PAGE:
We are renting a condo in an area that's experiencing tremendous rent and home price increases, so much so that if we refuse to renew our increased lease, we'd be looking at spending 2-3x on rent...
We are renting a condo in an area that's experiencing tremendous rent and home price increases, so much so that if we refuse to renew our increased lease, we'd be looking at spending 2-3x on rent for a similar property. This is, somewhat conveniently, almost exactly what the total cost of monthly expenses would be if we purchased the unit at its estimated cost when comparing to similar units in the complex that recently sold. We also really like the location and would rather eat an increase in rent here than relocate in our city, which complicates things a little further.
My wife and I have floated the idea of approaching our property manager and asking if the owner has any willingness to sell, but we are also trying to imagine possible consequences of starting that conversation -- in particular, should they opt to sell but not to us. There are also some things that we'd like to update in our unit that would fall under the landlord's obligation while we are renting (plumbing issues, windows and blinds need repairs, etc.), so we're trying to gauge if we should even have this conversation before we request repairs.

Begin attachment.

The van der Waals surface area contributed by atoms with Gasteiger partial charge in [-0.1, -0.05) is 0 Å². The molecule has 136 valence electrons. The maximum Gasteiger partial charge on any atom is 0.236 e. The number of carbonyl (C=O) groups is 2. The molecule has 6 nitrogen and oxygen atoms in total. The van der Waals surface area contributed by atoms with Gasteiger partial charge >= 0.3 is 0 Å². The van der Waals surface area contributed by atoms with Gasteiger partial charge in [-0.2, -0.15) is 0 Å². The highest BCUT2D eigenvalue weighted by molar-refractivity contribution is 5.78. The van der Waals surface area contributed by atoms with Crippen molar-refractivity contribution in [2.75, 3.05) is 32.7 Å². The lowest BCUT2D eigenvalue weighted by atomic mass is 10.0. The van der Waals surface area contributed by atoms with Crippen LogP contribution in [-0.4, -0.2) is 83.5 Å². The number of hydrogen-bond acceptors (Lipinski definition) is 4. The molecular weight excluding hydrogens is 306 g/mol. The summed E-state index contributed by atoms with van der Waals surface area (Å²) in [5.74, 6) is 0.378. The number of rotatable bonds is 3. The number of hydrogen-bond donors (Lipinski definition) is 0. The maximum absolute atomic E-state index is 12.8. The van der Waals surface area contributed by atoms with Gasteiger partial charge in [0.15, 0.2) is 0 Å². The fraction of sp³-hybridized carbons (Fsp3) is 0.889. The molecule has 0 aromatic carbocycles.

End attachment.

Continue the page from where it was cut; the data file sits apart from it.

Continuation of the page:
We've thought about a few different options, and I'd be interested to hear from others who have tried anything similar.
Just ask to buy it and see what happens.
- Pro: skirt all the bullshit and just get to the meat of the issue, which is that we want to buy the property.
- Con: They check the price, decide to sell to someone else and we're back in "rent the same for more but in a worse location" territory. If they decide to sell to us, they might resist performing repairs because they'll just offload it to us eventually.
Wait for repairs to be done, then ask.
- Pro: get our unit fixed, improve QOL immediately.
- Con: They might be less likely to sell to us if they think we were trying to get stuff fixed so we didn't have to fix it after buying.
Offer some kind of plan to cost-share improvements or fixes in exchange for rent adjustments within the initial approach about buying.
- Pro: Get improvements/fixes to the house quickly, reduce rent expenses regardless of if we are able to buy or not.
- Con: They essentially get to subsidize improvements to their unit for long-term gain while we only get short-term benefits.